Sikh Temple Shooting: Again Mistaken For Muslims?

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Sikhs In India Protest Against Wisconsin Sikh Temple Shooting (Photos)
Activists from National Akali Dal, a regional Sikh political party, hold swords and shout slogans during a protest against Sunday's shooting at a Sikh temple in Wisconsin, U.S., in New Delhi

The massacre of six Sikhs at a temple in Wisconsin on Sunday would appear to be the manifestations of that community’s worst fears in the United States.

While the identity of the gunman – who himself was killed by police – has been limited to a “white male” and his motives remain unknown, Sikhs were targeted in the wake of the 9-11 attacks almost eleven years ago.

With their beards and turbans, Sikhs were associated visually in the minds of many Americans and others westerners with Osama Bin Laden, the former al-Qaeda terror chief who masterminded the devastating attacks on the World Trade Center and Pentagon.

This case of mistaken identity led to some tragic results – including the murder of at least one Sikh (an Arizona gas station owner named Balbir Singh Sodhi) and countless physical assaults on countless others in the aftermath of 9-11.

Such incidents appeared to have died down over the years – however, if the shooting spree in Oak Creek, Wisconsin, was indeed a form of ”delayed retaliation” for 9-11, then that would suggest hostility towards South Asians and Middle Easterners has never really gone away.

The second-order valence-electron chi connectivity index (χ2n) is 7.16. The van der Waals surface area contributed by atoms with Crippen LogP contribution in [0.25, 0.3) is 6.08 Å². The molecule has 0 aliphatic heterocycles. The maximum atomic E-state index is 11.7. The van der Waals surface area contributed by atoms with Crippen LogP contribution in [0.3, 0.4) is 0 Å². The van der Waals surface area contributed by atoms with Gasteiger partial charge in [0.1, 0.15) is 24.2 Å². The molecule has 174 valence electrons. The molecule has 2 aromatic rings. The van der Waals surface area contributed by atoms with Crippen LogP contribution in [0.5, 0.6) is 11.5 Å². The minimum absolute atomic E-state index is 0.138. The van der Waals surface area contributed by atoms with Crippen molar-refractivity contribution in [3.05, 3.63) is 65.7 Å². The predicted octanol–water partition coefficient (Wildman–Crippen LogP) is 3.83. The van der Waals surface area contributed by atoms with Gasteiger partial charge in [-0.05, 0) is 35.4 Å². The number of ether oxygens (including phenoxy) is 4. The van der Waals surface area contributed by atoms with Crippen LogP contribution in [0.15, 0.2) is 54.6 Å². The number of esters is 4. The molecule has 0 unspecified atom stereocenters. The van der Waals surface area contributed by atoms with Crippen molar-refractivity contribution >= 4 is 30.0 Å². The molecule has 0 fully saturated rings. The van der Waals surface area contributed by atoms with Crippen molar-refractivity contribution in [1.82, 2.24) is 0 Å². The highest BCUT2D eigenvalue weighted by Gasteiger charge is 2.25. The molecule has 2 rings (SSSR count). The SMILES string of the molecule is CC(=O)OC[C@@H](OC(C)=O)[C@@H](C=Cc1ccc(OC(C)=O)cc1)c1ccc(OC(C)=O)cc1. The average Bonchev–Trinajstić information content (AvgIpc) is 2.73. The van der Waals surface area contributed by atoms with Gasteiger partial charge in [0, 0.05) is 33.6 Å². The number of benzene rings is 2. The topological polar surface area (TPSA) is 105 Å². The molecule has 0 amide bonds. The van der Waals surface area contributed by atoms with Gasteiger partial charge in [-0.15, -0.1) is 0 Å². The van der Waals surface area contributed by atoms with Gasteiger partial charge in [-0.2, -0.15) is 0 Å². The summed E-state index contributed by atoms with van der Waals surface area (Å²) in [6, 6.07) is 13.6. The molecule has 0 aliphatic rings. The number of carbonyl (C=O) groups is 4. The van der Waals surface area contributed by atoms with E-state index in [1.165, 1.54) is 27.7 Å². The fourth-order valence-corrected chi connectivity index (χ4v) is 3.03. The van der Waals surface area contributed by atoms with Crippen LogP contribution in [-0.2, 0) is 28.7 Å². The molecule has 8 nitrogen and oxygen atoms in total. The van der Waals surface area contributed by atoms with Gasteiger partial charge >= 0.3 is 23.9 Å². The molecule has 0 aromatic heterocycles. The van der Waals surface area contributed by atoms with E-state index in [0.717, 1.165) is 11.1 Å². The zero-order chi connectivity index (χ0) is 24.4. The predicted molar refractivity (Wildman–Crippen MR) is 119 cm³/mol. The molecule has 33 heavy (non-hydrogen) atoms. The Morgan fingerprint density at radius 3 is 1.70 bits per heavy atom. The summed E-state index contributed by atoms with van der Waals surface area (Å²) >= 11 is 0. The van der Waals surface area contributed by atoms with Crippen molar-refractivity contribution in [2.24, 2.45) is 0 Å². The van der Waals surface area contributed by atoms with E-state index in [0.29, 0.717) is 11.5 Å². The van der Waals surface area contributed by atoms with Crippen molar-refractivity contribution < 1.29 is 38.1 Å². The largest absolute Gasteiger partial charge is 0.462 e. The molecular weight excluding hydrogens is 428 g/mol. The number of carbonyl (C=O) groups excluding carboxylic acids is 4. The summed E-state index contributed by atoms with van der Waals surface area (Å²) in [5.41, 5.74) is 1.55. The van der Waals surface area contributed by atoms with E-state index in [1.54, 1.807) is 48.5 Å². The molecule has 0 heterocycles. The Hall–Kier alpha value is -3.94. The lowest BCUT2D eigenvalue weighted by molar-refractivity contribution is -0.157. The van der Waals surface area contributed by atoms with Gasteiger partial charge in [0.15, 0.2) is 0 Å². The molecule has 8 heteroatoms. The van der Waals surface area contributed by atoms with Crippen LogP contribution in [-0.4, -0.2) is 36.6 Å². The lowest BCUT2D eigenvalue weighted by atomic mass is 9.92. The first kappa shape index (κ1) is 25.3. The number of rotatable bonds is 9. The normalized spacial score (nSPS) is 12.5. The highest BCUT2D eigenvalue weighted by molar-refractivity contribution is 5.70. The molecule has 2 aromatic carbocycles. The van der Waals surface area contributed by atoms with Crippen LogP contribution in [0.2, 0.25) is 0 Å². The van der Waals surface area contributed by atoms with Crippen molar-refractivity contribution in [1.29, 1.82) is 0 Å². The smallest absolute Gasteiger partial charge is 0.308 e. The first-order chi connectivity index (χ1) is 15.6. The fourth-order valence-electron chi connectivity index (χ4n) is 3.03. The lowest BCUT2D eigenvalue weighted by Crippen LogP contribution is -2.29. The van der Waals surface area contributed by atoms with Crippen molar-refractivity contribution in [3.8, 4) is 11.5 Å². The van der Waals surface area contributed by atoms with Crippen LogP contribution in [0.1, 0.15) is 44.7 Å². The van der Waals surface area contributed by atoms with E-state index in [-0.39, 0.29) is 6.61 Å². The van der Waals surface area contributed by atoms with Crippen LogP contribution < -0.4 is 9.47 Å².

"This is something we have been fearing since 9/11, that this kind of incident will take place," Rajwant Singh, chairman of the Sikh Council on Religion and Education in Washington DC told the Associated Press.

"It was a matter of time because there's so much ignorance and people confuse us [as] being members of Taliban or belonging to [Osama] bin Laden.”

Valarie Kaur, a U.S. based filmmaker of Punjabi Sikh descent told AP: "That turban has tragically marked us as automatically suspect, perpetually foreign and potentially terrorists."

Sikhs, who number some 30 million around the world, belong to a faith that was founded in northern India over 500 years ago. Adopting certain elements of Islam and Hinduism, Sikhism is monotheistic and places special emphasis on equality of mankind. However, Sikhs are also a warrior race who have played a prominent role in India’s military, as well as the British armed forces over the centuries.

Sikh men are required to follow the so-called ‘five K’s’: kesh (uncut hair); kara (steel bracelet); Kirpan (a sword); Kachera (a kind of short trouser) and Kangha (a small comb).

Male Sikhs are required to wear a turban to cover their hair, while growing beards and moustaches. (Incidentally, Osama’s turban looked nothing like those worn by Sikhs).

Based in the Punjab of India, large numbers of Sikhs have migrated to the United Kingdom, Canada, Australia as well as the U.S.

The current Prime Minister of India, Manmohan Singh, is himself a Sikh. Within India, Sikhs are generally prosperous and politically powerful, while a minority have long sought an independent homeland which they call Khalistan.

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